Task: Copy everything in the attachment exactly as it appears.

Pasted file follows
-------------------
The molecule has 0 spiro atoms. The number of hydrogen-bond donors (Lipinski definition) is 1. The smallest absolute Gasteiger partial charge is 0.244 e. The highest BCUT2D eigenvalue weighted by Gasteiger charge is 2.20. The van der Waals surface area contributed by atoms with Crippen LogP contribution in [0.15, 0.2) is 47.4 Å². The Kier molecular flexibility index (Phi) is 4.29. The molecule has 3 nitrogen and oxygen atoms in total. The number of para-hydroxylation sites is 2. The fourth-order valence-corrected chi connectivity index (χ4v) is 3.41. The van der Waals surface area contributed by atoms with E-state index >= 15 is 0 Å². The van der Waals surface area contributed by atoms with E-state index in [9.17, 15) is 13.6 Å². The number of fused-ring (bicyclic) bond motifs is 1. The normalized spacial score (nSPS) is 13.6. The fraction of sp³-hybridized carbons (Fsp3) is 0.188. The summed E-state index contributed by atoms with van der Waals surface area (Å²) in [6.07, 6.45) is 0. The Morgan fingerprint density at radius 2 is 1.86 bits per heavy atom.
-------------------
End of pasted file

The molecule has 0 spiro atoms. The number of hydrogen-bond donors (Lipinski definition) is 1. The smallest absolute Gasteiger partial charge is 0.244 e. The highest BCUT2D eigenvalue weighted by Gasteiger charge is 2.20. The van der Waals surface area contributed by atoms with Crippen LogP contribution in [0.15, 0.2) is 47.4 Å². The Kier molecular flexibility index (Phi) is 4.29. The molecule has 3 nitrogen and oxygen atoms in total. The number of para-hydroxylation sites is 2. The fourth-order valence-corrected chi connectivity index (χ4v) is 3.41. The van der Waals surface area contributed by atoms with E-state index >= 15 is 0 Å². The van der Waals surface area contributed by atoms with E-state index in [9.17, 15) is 13.6 Å². The number of fused-ring (bicyclic) bond motifs is 1. The normalized spacial score (nSPS) is 13.6. The fraction of sp³-hybridized carbons (Fsp3) is 0.188. The summed E-state index contributed by atoms with van der Waals surface area (Å²) in [6.07, 6.45) is 0. The Morgan fingerprint density at radius 2 is 1.86 bits per heavy atom.